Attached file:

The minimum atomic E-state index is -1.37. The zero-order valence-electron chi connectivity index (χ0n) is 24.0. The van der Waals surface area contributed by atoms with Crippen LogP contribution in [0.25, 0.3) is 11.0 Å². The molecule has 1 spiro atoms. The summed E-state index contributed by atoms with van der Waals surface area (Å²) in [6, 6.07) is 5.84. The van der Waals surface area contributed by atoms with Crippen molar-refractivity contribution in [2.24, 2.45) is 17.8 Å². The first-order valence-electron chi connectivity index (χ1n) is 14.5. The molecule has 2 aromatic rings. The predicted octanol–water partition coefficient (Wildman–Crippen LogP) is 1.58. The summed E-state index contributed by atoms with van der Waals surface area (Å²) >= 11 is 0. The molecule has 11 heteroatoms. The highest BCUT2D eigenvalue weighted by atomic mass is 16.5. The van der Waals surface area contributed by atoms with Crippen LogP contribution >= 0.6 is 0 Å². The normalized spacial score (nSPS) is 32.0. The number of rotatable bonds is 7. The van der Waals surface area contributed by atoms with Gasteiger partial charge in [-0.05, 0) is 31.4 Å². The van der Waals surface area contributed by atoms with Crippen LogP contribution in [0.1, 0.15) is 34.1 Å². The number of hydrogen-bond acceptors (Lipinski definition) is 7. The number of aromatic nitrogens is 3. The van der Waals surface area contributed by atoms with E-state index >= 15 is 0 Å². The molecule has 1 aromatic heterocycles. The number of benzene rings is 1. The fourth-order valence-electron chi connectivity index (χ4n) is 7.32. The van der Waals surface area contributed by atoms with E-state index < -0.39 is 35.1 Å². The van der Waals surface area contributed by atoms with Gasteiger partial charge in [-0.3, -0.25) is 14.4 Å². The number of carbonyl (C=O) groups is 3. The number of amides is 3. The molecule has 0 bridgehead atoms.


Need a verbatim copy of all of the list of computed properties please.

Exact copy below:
The minimum atomic E-state index is -1.37. The zero-order valence-electron chi connectivity index (χ0n) is 24.0. The van der Waals surface area contributed by atoms with Crippen LogP contribution in [0.25, 0.3) is 11.0 Å². The molecule has 1 spiro atoms. The summed E-state index contributed by atoms with van der Waals surface area (Å²) in [6, 6.07) is 5.84. The van der Waals surface area contributed by atoms with Crippen molar-refractivity contribution in [2.24, 2.45) is 17.8 Å². The first-order valence-electron chi connectivity index (χ1n) is 14.5. The molecule has 2 aromatic rings. The predicted octanol–water partition coefficient (Wildman–Crippen LogP) is 1.58. The summed E-state index contributed by atoms with van der Waals surface area (Å²) >= 11 is 0. The molecule has 11 heteroatoms. The highest BCUT2D eigenvalue weighted by atomic mass is 16.5. The van der Waals surface area contributed by atoms with Crippen LogP contribution >= 0.6 is 0 Å². The normalized spacial score (nSPS) is 32.0. The number of rotatable bonds is 7. The van der Waals surface area contributed by atoms with Gasteiger partial charge in [-0.05, 0) is 31.4 Å². The van der Waals surface area contributed by atoms with Crippen LogP contribution in [0.1, 0.15) is 34.1 Å². The number of hydrogen-bond acceptors (Lipinski definition) is 7. The number of aromatic nitrogens is 3. The van der Waals surface area contributed by atoms with E-state index >= 15 is 0 Å². The molecule has 1 aromatic heterocycles. The number of benzene rings is 1. The fourth-order valence-electron chi connectivity index (χ4n) is 7.32. The van der Waals surface area contributed by atoms with E-state index < -0.39 is 35.1 Å². The van der Waals surface area contributed by atoms with Gasteiger partial charge in [-0.3, -0.25) is 14.4 Å². The number of carbonyl (C=O) groups is 3. The number of amides is 3. The molecule has 0 bridgehead atoms.